Afromodernism - Burundi, Rwanda, Uganda

Rajabu CHIWAYA-Gold Spotted LeopardIf East Africa is a place where a thousand artists bloom, the scene in Uganda is truly exceptional. Tell me, where else in Africa, or in the world, can one find a more marked environment of academic excellence in visual art? A place where working artists brandish Bachelors, Masters or Doctorate degrees?

Key to this uncommon country affair is the Margaret Trowell School of Industrial & Fine Art founded in 1937 at the Makerere University, Kampala, Uganda. Margaret Trowell, expatriate alumnus of the London Slade School of Art, landed on the shores of Lake Victoria and launched an academic vision of modern art and industry in the colonial territory then billed as the Pearl of Africa. She helped shape an uncommon artistic culture in East African academe that resonates today.

Visual art as industry in the region is largely of paint work, batik and sculpture, with some beginnings in conceptual or performance art. Trowell was driven by her belief in Picasso's dictum that all children are born artist and that the challenge was how not to educate them out of it but to allow them to remain artistic as they grow. While western academic instruction tended to dampen, if not destroy, innate creativity, Trowell sought to reconcile modern technical strictures with the African's natural bent to produce great art that comes from deep within, inspired by and grounded in their spiritual or cultural ethos, she maintained.

Her legacy means Ugandan university trained artists are leaders in Afromodernism and African aesthetic, as an intellectual discourse and as means to rigorous inter-cultural art practices. Arguably, Ugandan artists tend to have more acumen in art entrepreneurship. This is a result of the "oversupply" of artists; graduates from the universities each year while the art buying market remained tiny. The artist, brandishinh his/her Bachelors, Masters or Doctorate degree, must find various creative ways to make a living. The luckier ones secure places in academia to teach art even if their true love is to make art. Others hold down day jobs while painting at night to assuage the creative beasts pounding in their chest and hollering to be let out and given form on canvas, paper or stone. Some use the family house or apartment as studio, gallery and showcase to sell art.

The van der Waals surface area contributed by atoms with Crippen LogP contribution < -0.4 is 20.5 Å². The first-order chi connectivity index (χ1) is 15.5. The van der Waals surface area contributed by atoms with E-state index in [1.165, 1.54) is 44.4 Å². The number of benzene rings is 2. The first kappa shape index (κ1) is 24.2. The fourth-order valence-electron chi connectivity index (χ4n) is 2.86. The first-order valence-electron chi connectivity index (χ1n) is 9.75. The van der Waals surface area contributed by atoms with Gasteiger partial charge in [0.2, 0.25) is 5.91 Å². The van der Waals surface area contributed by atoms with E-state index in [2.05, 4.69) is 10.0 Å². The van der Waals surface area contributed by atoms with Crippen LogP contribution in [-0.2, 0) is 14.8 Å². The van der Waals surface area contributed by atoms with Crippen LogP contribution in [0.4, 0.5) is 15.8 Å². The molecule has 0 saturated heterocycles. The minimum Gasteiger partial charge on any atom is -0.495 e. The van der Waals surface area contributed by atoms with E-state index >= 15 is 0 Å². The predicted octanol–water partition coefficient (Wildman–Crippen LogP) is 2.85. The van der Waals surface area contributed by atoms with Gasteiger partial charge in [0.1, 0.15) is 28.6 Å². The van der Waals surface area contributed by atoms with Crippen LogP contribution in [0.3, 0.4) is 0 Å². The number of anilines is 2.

Fullbright Scholar and woodcut print artist Fred Kato Mutebi has exhibited in several African countries, Europe and the US. However, to make ends meet he lectures at Makerere on art and printmaking, conducts workshops and teach chemistry. No wonder while his work celebrates the beauty of his homeland it also carries messages on the fragility of the human condition. Finding common cause and solidarity there is a proliferation in art associations in the country, such as the Uganda Online Art Consortium, Art Aids Africa, the Kann Artists, Umoja Gallery Design Agenda. An innovative approach under the KLA ART collective seeks to periodically take art out of the studio to the ordinary folk in the street, market places, commercial centres and public transport stations. Used shipping containers filled with freshly made art are towed through urban streets, making stops at various locations where the public are encouraged to step into the mobile galleries to confront art – and to buy!